Drink Lemon Water Daily
Do you like lemons?
Here is some lemon history: according to DNA evidence, the first lemon trees appeared about eight million years ago on the foothills of the Himalayas. All citrus fruits, including Amalaki, limes, oranges, grapefruits, tangerines, mandarins, and others were genetically derived from these original lemon trees of India.
Lemons, one of the world’s first high vitamin C fruits, are rarely consumed in enough quantities to support optimal Vitamin C levels. One way to get your daily dose of Vitamin C is by starting your day with a glass of warm lemon water.
Sour is chronically under-consumed. Clinically sour lemons are used as a digestive aid to boost digestive fire, to boost absorption of herbs, spices, and foods. It is also used as a cleanser for blood Lymph and mouth.
Lemons along with many other citrus fruits are an integral part of the Ayurveda season diet. In fact, in addition to drying the pith and seeds for medicine and cooking with lemons drinking warm lemon water in the morning is part of the daily routine, particularly during late Winter and Spring, when lemons are harvested.
Starting your day with warm lemon water has numerous year-round benefits. Mix a warm 6-8 ounce glass of water with the juice of an organic lemon – add the peel and start your day. To prevent citric acid from affecting tooth enamel, rinse your mouth after drinking.
Lemons Balance Vata (Vata consists mostly of the two elements air and space (also known as ether) and is generally described as cold, light, dry, rough, flowing, and spacious. Autumn represents Vata for its cool, crisp days. Those with the Vata dosha (body type) are usually described as slim, energetic, and creative.)
Studies show the winter-harvested vitamin C in citrus protects volatile fat-soluble vitamins so desperately needed to balance Vata in winter.
Water-soluble vitamin C is a powerful antioxidant that protects against Vata aggravating and damaging oxidative stress or lipid peroxidation, which depletes vitamin E levels.
Without vitamin C, vitamin E can become depleted, unprotected, and terminally damaged, leaving the body without two of its most powerful antioxidants. One stud found vitamin C not only protects vitamin E but will also regenerate it when it becomes damaged or oxidized.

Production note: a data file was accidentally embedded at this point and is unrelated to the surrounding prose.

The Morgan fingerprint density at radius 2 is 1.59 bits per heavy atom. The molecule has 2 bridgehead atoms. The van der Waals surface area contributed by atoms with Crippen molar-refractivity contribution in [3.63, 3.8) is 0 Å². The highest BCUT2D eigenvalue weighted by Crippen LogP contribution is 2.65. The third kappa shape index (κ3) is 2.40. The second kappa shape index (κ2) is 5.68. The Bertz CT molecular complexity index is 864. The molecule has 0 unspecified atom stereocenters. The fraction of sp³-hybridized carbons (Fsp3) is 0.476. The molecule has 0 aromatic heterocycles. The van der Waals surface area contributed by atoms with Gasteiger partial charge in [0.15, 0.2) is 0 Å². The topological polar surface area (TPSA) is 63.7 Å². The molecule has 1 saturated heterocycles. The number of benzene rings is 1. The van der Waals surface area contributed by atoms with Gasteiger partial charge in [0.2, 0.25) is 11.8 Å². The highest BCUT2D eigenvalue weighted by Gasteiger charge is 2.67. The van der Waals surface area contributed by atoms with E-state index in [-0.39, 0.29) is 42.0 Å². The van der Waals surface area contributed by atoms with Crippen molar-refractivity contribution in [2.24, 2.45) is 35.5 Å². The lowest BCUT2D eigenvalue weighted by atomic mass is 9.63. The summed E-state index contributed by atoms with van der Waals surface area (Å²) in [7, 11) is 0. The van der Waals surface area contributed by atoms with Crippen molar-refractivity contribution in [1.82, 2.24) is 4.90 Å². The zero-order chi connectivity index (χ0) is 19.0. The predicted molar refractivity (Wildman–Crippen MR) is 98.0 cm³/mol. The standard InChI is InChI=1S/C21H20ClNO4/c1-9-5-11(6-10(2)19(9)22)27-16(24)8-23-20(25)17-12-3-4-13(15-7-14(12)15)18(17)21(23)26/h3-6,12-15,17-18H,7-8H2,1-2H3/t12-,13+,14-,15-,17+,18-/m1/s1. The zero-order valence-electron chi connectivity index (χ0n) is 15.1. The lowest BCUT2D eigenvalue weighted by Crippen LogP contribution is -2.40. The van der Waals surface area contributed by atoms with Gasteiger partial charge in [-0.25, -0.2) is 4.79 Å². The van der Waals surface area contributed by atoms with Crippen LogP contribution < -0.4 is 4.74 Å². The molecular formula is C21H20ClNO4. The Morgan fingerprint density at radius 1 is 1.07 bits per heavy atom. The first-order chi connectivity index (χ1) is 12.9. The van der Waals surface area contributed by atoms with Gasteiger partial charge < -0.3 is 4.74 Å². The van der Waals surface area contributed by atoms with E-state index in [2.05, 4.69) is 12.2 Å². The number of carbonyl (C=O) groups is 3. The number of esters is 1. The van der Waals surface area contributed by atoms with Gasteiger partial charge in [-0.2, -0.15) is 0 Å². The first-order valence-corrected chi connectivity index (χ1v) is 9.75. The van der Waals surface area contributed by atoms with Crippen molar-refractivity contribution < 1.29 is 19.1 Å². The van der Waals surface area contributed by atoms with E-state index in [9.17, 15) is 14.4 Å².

Lemons are Acidic with an Alkaline Effect
Lemons are extremely acidic, with a pH between 2 and 3, so why do so many people swear by their antacid effect? Citric acid increases stomach acidity but also increases mucus and other gastric juices which balance the acidity. Citric acid also stimulated liver bile production, which tells the stomach to release acid contents quickly thereby helping occasional heartburn.
Lemons also have a negative PRAL score (potential renal acid level) suggested that while lemons are acidic when ingested when they reach the kidneys, they have a very low acid impact on the urinary tract system. This is likely due to their high calcium, potassium, and magnesium content. Meats and other proteins show a positive PRAL score suggesting their acidity is not mitigated by the body as easily as the low pH of lemons.
Lemons Kickstart Digestion + Promote Healthy Blood Sugar
Lemons have been used for thousands of years o increase digestive Agni in the form of HCI (Hydrochloric Acid). In one study, lemon juice completely blocked the breakdown of starches by the enzyme amylase by increasing acidity (Agni) in the stomach. The researcher concludes lemon juice not only boosts stomach acid production but could slow the uptake of starches or sugars into the blood, hereby supporting healthy blood sugar.
Lemons Can Prevent Kidney Stones
Citric Acid in lemons can help prevent stone formation by two mechanisms. First, it binds the urinary calcium, thereby reducing the supersaturation of urine. In addition, it binds with calcium oxalate crystals and prevents crystal growth. Low citric acid or a vitamin C deficiency, is one of the most common metabolic disturbances in patients with calcium stones affecting ~60% of these patients.
Patients with low urinary citrate should be encouraged to increase consumption of foods high in citric acids, such as lemon and lime juice. Consuming just 4 oz of lemon juice per day has shown to significantly increase urine citrate levels without increasing oxalate levels.
Lemon Water May Be Good For the Heart
Citrus flavonoids in lemons have been shown to scavenge free radicals, improve glucose tolerance and insulin sensitivity, modulate lipid metabolism, and support healthy weight loss, all while supporting healthy function and elasticity of the endothelium (arterial lining). Studies show heart patients who increase citrus flavonoid intake have improved cardiovascular outcomes.
Lemons Help Absorb Iron from Plants
Iron from meat contains a more easily absorbable form of iron called heme iron. Plant-based iron is more heme-free and difficult to digest, which is why vegetarians have to monitor their iron levels.
The acidic and ascorbic acid found in vitamin C has been well studied to support the absorption of plant-based iron into the bloodstream, supporting a healthy response to iron deficiency anemia.
For Weight Loss, Eat the Pith Too!
Studies show certain polyphenols in the pith or white skin of the lemon to support healthy weight loss in mice. Mice were divided into three groups and, for 12 weeks, fed either a low-fat diet (LF), high-fat diet (HF), or a high-fat diet supplemented with 0.5% with lemon polyphenols (LP) extracted from lemon peel. Bodyweight gain: fat pad accumulation, and development of hyperlipidemia, hyperglycemia, and insulin resistance were significantly suppress by lemon polyphenols.
For all of these benefits, consider starting your day with warm lemon water and let us know what you notice.